This year November 11, Veterans Day, takes on additional significance, as we honor our HCA Healthcare colleagues who bring their incredible military training, specialized skill sets and preparation for battle to work each day as our organization continues the fight against the coronavirus. Some of our colleagues were deployed domestically to help during the early surge of COVID-19 including Krisjhle Munguia. Others, like Ryan Dixon, leaned on their rigorous military preparedness drills to stay focused on the job or their war zone experience to lead their team through the unknown as Dyra Harris did.

Krisjhle, Ryan and Dyra are among HCA Healthcare’s 39,000 veterans, active-duty personnel and military spouses in clinical and non-clinical roles across our 187 hospitals and approximately 2,000 sites of care.  HCA Healthcare has been nationally recognized as a military-friendly and military-spouse friendly employer for ten consecutive years by VIQTORY.  The Military Times named HCA Healthcare as one of the country’s best employers based on the organization’s military-connected employment programs, benefits and support efforts.

Recently, HCA Healthcare donated $50,000 to REBOOT Recovery, an organization devoted to curbing the epidemic of veteran suicide in our country. Since 2015, HCA Healthcare has contributed more than $302,000 to REBOOT Recovery which provides trauma healing courses, training and online tools for Veterans, their families and first responders struggling with PTS(d) and who may be at risk of suicide.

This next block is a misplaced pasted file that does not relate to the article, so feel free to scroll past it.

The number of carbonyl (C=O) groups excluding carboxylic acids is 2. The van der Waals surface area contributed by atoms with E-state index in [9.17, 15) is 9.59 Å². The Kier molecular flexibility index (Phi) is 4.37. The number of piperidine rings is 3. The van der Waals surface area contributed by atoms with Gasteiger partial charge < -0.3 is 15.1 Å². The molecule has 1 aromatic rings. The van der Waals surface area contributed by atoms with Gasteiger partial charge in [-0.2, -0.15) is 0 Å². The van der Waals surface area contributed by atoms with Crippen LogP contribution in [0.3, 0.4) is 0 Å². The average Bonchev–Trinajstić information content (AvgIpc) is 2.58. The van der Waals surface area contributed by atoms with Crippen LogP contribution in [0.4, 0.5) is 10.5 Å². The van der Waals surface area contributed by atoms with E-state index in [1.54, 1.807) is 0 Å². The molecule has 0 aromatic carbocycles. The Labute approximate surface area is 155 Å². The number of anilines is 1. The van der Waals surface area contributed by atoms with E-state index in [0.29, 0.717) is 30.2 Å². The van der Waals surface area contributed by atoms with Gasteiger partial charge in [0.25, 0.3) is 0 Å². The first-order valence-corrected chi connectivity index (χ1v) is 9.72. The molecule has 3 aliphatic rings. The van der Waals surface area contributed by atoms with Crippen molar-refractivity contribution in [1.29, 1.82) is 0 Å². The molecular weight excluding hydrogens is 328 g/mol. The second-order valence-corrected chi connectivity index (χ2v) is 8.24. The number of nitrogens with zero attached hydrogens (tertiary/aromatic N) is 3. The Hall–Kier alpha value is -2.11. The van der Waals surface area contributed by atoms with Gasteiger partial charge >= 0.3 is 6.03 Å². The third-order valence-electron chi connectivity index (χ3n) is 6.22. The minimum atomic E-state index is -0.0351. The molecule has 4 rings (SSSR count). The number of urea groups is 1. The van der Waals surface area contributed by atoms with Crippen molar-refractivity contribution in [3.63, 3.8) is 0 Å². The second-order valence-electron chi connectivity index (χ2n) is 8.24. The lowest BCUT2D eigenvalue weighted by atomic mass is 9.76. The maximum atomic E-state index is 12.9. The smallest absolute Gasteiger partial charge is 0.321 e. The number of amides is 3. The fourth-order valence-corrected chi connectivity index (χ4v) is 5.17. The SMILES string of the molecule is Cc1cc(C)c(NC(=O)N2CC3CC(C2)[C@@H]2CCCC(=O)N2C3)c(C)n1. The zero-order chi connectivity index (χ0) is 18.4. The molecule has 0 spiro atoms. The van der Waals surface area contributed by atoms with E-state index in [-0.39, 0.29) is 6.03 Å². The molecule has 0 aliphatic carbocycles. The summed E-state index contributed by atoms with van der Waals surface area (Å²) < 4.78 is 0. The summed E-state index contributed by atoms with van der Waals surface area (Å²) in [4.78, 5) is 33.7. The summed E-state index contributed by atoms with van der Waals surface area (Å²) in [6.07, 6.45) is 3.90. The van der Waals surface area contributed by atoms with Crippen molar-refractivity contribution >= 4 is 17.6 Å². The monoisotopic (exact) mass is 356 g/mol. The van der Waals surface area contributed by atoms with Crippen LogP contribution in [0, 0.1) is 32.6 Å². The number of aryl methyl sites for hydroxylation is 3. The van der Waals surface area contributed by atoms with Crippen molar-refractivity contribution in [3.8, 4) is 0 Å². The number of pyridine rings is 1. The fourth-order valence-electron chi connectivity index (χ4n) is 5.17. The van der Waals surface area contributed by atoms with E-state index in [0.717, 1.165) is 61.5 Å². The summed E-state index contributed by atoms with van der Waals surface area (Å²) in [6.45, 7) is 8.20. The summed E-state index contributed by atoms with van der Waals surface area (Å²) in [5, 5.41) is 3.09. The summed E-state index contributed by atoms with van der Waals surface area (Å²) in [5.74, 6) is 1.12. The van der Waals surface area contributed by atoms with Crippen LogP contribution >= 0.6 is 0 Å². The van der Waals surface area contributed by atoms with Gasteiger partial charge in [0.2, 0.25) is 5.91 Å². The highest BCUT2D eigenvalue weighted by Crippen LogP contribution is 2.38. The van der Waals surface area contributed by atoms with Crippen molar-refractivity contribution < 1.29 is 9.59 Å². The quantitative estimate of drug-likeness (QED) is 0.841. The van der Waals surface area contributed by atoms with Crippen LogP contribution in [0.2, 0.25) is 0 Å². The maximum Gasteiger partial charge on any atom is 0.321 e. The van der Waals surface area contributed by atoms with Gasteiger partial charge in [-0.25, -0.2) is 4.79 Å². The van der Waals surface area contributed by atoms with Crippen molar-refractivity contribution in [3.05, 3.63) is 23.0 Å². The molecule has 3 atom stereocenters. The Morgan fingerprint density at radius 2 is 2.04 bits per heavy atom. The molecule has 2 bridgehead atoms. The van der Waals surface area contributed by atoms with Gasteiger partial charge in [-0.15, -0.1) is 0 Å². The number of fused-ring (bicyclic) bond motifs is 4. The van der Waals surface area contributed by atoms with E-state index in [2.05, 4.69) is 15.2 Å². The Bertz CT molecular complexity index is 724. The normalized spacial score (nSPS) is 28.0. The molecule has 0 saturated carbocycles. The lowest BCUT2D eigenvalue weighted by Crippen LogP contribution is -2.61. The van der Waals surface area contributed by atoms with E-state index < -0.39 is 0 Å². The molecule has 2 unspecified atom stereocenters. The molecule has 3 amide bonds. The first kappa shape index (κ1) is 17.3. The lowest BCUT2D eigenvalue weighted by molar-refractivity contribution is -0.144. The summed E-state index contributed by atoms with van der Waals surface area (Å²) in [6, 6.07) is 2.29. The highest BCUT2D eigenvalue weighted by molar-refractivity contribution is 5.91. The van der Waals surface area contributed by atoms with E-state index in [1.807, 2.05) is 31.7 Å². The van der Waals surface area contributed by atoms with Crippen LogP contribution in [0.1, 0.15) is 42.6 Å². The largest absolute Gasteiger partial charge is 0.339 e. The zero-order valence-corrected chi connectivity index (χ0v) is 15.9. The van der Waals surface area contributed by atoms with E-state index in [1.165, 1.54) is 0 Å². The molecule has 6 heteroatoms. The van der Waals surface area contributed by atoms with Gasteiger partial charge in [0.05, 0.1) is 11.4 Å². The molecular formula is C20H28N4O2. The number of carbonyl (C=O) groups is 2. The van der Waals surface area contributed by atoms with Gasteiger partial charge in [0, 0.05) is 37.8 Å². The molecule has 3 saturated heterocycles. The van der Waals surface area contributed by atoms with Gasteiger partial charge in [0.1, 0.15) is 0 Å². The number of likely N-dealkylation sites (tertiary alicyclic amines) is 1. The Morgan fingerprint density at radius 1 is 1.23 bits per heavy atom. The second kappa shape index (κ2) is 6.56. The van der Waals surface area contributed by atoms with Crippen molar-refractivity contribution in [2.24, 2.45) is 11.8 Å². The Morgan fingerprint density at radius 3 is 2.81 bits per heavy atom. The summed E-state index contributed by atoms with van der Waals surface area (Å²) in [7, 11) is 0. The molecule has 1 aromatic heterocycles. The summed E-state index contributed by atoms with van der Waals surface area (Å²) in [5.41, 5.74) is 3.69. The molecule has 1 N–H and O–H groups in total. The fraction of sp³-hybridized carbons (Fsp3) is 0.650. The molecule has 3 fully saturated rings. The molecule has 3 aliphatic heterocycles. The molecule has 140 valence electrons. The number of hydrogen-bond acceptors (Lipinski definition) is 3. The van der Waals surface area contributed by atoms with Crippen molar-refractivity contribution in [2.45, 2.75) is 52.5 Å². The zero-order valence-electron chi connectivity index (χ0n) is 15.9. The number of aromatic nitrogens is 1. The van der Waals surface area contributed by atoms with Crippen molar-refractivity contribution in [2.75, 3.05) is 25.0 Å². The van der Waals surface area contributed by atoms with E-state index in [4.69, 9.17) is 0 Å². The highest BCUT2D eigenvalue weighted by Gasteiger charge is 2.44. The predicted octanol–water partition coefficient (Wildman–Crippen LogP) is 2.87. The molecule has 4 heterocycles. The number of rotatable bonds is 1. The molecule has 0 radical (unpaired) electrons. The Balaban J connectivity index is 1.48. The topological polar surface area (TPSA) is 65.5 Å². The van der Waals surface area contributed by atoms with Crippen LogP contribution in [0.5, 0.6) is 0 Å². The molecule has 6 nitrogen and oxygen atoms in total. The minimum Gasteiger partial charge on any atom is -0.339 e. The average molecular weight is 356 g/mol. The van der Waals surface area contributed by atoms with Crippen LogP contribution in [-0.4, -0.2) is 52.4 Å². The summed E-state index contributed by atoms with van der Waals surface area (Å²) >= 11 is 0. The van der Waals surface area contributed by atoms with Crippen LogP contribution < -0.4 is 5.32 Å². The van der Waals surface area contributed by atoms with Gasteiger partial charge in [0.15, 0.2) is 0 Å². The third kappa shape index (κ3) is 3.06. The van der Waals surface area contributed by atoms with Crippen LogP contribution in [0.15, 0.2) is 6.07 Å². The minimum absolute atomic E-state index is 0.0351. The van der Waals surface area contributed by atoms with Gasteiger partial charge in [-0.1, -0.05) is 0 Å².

Meet some of our veteran colleagues and hear how they’re proudly serving our patients and communities through COVID-19 and beyond.

Caring for COVID-19 patients in our hospitals and aboard the U.S. Naval Ship Comfort

Krisjhle Munguia had two days’ notice to pack her bags and board the U.S. Naval Ship Comfort this past March. She says, “We are trained to handle any type of pandemic. Even though COVID-19 is new, I was prepared to accept the mission, so there was no hesitation.”